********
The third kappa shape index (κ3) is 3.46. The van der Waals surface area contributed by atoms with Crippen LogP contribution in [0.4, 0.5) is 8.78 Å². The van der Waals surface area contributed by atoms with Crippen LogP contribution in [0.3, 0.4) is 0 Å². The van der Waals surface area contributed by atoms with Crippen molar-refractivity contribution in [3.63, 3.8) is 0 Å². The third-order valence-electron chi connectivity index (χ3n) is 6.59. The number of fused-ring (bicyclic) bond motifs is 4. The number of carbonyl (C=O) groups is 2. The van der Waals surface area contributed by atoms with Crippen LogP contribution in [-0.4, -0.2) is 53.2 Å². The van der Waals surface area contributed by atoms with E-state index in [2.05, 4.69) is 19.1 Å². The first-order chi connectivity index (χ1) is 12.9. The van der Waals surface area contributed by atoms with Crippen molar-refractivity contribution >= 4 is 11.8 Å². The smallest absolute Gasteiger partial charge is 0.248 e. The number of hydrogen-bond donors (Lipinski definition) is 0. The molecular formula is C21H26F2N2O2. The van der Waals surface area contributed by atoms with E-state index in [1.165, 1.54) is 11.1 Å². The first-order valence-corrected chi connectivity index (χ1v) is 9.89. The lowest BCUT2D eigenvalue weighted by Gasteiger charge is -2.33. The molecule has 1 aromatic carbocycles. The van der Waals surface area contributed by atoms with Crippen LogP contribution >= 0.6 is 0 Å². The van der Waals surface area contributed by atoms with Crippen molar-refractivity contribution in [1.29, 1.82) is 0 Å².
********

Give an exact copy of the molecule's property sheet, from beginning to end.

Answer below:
The third kappa shape index (κ3) is 3.46. The van der Waals surface area contributed by atoms with Crippen LogP contribution in [0.4, 0.5) is 8.78 Å². The van der Waals surface area contributed by atoms with Crippen LogP contribution in [0.3, 0.4) is 0 Å². The van der Waals surface area contributed by atoms with Crippen molar-refractivity contribution in [3.63, 3.8) is 0 Å². The third-order valence-electron chi connectivity index (χ3n) is 6.59. The number of fused-ring (bicyclic) bond motifs is 4. The number of carbonyl (C=O) groups is 2. The van der Waals surface area contributed by atoms with Crippen LogP contribution in [-0.4, -0.2) is 53.2 Å². The van der Waals surface area contributed by atoms with E-state index in [2.05, 4.69) is 19.1 Å². The first-order chi connectivity index (χ1) is 12.9. The van der Waals surface area contributed by atoms with Crippen molar-refractivity contribution >= 4 is 11.8 Å². The smallest absolute Gasteiger partial charge is 0.248 e. The number of hydrogen-bond donors (Lipinski definition) is 0. The molecular formula is C21H26F2N2O2. The van der Waals surface area contributed by atoms with E-state index in [1.165, 1.54) is 11.1 Å². The first-order valence-corrected chi connectivity index (χ1v) is 9.89. The lowest BCUT2D eigenvalue weighted by Gasteiger charge is -2.33. The molecule has 1 aromatic carbocycles. The van der Waals surface area contributed by atoms with Crippen LogP contribution >= 0.6 is 0 Å². The van der Waals surface area contributed by atoms with Crippen molar-refractivity contribution in [1.29, 1.82) is 0 Å².